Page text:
Translated from GSP 1-2020
“The world in turmoil!”
On the globalized error of the cry for good rule
In the unanimous opinion of the media and its protest experts, 2019 was a year of turmoil in which an unusually large number of people in an unusually large number of countries took to the streets in outrage and discontent in an unusually raucous and radical way. Beyond covering current developments at the scenes of protest and giving critical analysis of the causes for protest, the media pored over the question whether there wasn’t a “common catalyst” or at least a “connection” between the protests. It is obviously too banal to say that people all over the world, given the living conditions that are imposed on them in each country-specific form of the dominant world economic system in which the most basic human needs are often left in the lurch, have tons of reasons to rebel against their national administrators. Rather, it’s much more exciting to say that the world of the internet and social media, although no longer so new, is now providing opportunities for organizing protests and mobilizing discontent in a way that bypasses state controls and repression. It remains to be seen whether organizing demonstrations via smartphones will weld the worldwide protesters together in a digital, mutually inspiring “protest culture.” Their political common ground is the diagnosis of their misery expressed in the popular shouts of protest – “corruption!”, “cronyism!”, “no justice!”, “inaction!” or “puppets of foreign interests!” – by now ringing out even in the most remote Andean highland and on the farthest Indo-Pacific island.
The causes of the mass protests are disparate and are sometimes ignited by the planned introduction of a tax on WhatsApp messages, sometimes by increases in subway fares or cuts in fuel subsidies, or take offense at the constitutional revision of extradition laws, as in the case of the anti-China protests in Hong Kong. One thing unites those outraged about social issues with those outraged about the nation, just like those protesting upcoming government reforms with all those driven to the streets over postponed reforms: they transform their various hardships and damages into a common diagnosis of the failure of their respective governments. No matter how disparate the damaged interests and causes in the various countries, the demonstrators, apparently all over the world, discover the reason for their misery: their respective holders of state power are making a mess of their actual assignment of promoting the common good. Whether from lowly motives of private enrichment, lack of integrity, or reluctance to stand up to foreign interests, the leaders are not providing their people with the sovereign service of good government.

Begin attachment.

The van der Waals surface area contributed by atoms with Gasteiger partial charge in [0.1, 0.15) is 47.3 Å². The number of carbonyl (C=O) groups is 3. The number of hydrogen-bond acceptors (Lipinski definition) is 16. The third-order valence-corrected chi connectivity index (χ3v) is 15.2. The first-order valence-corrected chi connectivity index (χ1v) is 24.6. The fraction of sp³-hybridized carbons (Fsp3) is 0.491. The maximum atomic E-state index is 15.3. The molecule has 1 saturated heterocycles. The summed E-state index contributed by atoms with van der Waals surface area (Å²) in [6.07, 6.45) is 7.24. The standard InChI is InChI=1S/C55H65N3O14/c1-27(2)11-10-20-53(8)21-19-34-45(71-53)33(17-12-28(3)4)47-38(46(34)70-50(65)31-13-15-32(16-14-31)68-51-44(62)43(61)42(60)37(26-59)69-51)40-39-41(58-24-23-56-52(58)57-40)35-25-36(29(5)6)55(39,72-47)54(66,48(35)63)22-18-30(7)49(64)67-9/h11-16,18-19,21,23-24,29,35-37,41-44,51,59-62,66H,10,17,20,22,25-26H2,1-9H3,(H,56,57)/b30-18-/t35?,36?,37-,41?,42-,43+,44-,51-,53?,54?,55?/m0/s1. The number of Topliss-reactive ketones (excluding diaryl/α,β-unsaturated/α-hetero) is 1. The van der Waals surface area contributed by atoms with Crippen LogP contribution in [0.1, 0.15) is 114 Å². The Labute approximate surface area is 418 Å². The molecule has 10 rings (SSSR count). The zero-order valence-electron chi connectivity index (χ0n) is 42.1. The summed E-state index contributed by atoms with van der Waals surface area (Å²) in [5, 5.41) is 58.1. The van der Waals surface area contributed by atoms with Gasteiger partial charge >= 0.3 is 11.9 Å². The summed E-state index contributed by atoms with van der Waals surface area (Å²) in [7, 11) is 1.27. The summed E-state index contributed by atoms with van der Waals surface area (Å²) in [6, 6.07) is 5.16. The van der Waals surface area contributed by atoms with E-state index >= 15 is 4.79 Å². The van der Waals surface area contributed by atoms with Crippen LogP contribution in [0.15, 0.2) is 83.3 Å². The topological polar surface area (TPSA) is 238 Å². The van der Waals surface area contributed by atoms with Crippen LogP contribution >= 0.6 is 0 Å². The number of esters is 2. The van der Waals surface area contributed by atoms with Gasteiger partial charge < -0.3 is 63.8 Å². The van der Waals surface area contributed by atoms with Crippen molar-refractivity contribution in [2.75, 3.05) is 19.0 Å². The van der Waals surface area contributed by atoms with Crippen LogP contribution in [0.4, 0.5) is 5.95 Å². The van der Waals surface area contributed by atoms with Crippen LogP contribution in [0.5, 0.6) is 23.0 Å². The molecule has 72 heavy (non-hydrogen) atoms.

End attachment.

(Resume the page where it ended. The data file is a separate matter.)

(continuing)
Wherever state rule forces them into living conditions that they aren’t willing to put up with any more, the participants in the protest movements see their conditions of existence and the resulting hardships as the cumulative result of mistakes and omissions by current leadership (or an entire history of misguided policies). Their diagnosis that the politicians have not done something or have done something wrong is based on an ideal of good rule. Consequently, they make a distinction between the personnel in power who incur lots of outrage and anger in light of an identified personal incompetence or even a calculated unwillingness to do the thing well, and respect for the office to which this empty and imaginary task is assigned. A nice way to acquit the state! As if a person’s bad character and moral depravity would ever affect more than his private surroundings if his office didn’t bestow on him the far-reaching power and authority to govern over a land and human inventory; as if the governmental activity that bothers the demonstrators weren’t determined by the duties and necessities of the office; as if the liberties that the rulers take for themselves in office isn’t an essential part of the ruling power that the office confers on them; and as if a proper measure of despotism didn’t go with the power of the state service that competing politicians are eager to provide. In judging their government’s neglect of its duties, the protesters deal with the contradiction between their experiences in the daily struggle to cope with the prevailing circumstances, between the disappointment which inevitably arises after every change of personnel at the head of state among the commoners who are temporarily animated by hope – and their good faith in politics. They self-confidently present themselves loudly as those who are afflicted and victims of bad or lacking government action, and turn their dependence on state decisions into a legal claim on the government, as if subordination under political power were a good argument for demanding that it pay attention to their own interests. This sense of justice against the government in office fuels all the outrage with which the protest, in its radicalism, refuses to obey it. Even when entire leaderships are chased out of office, a termination of the relations of rule does not take place; rather, the demand is presented for a new “system” in which the rulers only do good for their people.